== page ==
The ONS has revelated that UK GDP fell by 0.5% in December 2022, despite many predicting contraction or even growth. Has the UK just escaped a recession in 2023? Or is that yet to come? Patrick Brusnahan asks the experts

Jeremy Batstone-Carr, European strategist, Raymond James Investment Services

Today’s figures confirm that the UK has escaped recession by the skin of its teeth in 2022. With December’s contraction of 0.5%, skirting recession by the slimmest of margins, the UK has achieved a minor economic victory.

November’s 0.1% growth came as a significant surprise, with England’s footballers providing sufficient cheer to temporarily offset the negative effects of elevated inflation and rising rates. But the footballers have now packed up and come back home, bringing an end to this economic reprieve.

We are still in for the downturn which so far has been barely kept at bay. It will be shorter and shallower than previously thought, as per the Bank of England’s forecasts. The lagged impact of earlier base rate increases combined with additional policy tightening will ensure it happens. However, whether we are officially in recession will not make much difference to most people – it will simply feel like a continuation of the present sluggishness and cost-of-living woes.

Susannah Streeter, head of money and markets, Hargreaves Lansdown

Although a distinct chill descended in December, as bad weather, strikes and more painful price hikes blew in, the downturn wasn’t deep enough to push Britain into recession. There is still a chance the economy will still suffer two back-to-back quarters of negative growth this year, but the murky stretch of water ahead is set to be shallower and less lengthy than predicted in the Autumn when the country was also wracked with financial instability.

So, instead of doing the timewarp and bracing for a recessionary return to the seventies, sparked by energy shocks, soaring inflation and industrial strife, we could be heading for an early noughties-style period of stagnation.

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The bubble burst in 2000, sparking a US slide into recession in March 2001, with France and Germany following suit. However, the UK narrowly avoided the same fate, with British shoppers providing a spending boost to lift growth. Back then, in March 2001, US R&B singer Joe was top of the billboard charts with the track Stutter and it looks like the UK might just stutter and stumble through the cost-of-living crisis, as consumers splash out on socialising and sunshine-filled holidays, to compensate for the grey days of winter. The FTSE 100 has provided cheer, racing up to surpass recent record highs as the energy crisis has eased and brighter spots emerge for the global economy.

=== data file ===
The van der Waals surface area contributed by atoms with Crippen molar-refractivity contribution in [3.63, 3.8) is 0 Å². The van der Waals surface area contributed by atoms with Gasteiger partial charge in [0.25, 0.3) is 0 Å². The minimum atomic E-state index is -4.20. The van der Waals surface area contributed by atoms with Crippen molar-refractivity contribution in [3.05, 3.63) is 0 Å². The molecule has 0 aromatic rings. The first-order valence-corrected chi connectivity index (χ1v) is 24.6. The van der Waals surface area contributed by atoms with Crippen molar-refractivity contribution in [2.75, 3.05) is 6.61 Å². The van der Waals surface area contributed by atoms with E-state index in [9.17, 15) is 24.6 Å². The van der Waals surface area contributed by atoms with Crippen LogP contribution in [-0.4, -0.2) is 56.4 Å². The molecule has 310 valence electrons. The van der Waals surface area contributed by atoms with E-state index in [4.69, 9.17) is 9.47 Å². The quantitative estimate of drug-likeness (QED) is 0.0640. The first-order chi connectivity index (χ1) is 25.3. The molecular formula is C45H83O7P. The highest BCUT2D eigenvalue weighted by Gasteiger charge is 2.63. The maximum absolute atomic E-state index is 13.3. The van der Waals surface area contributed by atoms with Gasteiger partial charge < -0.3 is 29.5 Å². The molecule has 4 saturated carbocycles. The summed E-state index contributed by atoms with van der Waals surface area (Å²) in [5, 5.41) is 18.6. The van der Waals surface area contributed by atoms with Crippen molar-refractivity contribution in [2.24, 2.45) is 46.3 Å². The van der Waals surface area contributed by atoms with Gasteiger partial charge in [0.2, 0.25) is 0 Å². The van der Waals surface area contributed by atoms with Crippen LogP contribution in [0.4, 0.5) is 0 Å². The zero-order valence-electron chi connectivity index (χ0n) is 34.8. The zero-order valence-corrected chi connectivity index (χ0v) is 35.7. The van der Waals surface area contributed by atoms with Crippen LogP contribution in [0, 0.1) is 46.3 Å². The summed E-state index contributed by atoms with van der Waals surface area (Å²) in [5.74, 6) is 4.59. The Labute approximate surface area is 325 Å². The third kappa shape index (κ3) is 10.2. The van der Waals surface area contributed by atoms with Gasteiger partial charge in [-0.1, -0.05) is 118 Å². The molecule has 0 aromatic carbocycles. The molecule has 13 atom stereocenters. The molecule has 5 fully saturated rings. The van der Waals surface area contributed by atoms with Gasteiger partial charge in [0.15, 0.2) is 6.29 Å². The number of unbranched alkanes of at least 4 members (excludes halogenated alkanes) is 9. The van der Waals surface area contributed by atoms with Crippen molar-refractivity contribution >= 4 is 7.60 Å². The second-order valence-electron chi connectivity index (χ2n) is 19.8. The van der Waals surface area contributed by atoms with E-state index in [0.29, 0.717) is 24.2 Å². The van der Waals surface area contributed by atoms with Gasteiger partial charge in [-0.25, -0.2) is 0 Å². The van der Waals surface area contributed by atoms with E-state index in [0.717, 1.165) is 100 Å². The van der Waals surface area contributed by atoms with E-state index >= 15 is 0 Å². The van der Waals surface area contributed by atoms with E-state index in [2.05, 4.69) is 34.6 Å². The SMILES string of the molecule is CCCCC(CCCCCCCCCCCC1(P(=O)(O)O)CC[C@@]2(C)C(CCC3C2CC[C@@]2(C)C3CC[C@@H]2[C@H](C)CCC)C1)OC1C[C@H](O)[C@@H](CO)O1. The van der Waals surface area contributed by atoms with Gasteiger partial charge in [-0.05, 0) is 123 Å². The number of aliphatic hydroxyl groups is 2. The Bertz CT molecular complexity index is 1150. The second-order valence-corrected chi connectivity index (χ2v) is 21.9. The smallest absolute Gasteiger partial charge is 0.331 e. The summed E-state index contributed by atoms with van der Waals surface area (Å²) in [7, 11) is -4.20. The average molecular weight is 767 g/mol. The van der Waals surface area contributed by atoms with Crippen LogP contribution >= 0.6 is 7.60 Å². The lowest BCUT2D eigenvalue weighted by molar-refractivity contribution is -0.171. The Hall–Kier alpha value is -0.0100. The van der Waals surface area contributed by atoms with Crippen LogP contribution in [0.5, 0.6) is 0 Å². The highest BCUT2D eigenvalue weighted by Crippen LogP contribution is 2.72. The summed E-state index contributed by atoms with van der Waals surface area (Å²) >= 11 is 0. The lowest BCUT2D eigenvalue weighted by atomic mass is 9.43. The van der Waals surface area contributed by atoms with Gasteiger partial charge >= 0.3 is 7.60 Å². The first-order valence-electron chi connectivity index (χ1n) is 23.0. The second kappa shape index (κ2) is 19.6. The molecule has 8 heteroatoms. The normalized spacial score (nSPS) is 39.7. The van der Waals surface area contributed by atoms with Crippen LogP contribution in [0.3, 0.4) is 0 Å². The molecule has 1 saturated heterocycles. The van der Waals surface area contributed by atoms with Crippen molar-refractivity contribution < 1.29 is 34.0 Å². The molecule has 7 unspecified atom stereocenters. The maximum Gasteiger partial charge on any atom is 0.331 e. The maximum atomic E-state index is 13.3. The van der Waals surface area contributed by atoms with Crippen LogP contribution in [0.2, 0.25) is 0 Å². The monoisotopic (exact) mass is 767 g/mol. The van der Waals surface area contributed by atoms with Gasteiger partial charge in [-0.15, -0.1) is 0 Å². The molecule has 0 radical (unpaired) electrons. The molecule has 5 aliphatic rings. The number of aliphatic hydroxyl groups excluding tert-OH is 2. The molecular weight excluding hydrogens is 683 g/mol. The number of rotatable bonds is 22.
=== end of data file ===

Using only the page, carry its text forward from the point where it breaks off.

There is, of course, still a chance that with the UK housing market set to turn from a quiver to a shiver as painful rate rises start to hit, consumer confidence, which has been inching up, may start to seep away again. Output across the economy is still 0.5% lower than before the pandemic hit. With interest rates set to rise further, shoppers may baulk at swallowing yet more painful price rises, which could still hit consumer discretionary stocks listed on the FTSE 100, with some companies warning of uncertain months ahead. However, inflation is inching down here in the UK and in other nations around the world, which have been sideswiped by punishing price spirals. There is also more confidence washing around, helped by the re-opening of China’s vast economy.

This positive sentiment is helping the Footsie keep a spring in its step for now, as it hovers near fresh record highs, and could keep buoying the confidence of British consumers and companies in the months ahead.

Jonathan Moyes, head of investment research, Wealth Club

A modest decline in GDP for December was a little weaker than expected. Nonetheless, it was enough to avoid what was widely predicted to be a recession in 2022.

This release paints a very subdued picture for the state of the economy in Q4, although exceptionally cold weather and the postponement of premier league matches seem to have distorted the figures somewhat.

The release will do little to sway the opinions of economic forecasters. It remains a brave call to signal a turning point in sentiment for the UK. However, there does appear to be a more optimistic consensus forming. The Bank of England upgraded its outlook for the economy last week, energy prices are falling sharply, China is reopening, and interest rate expectations have eased significantly.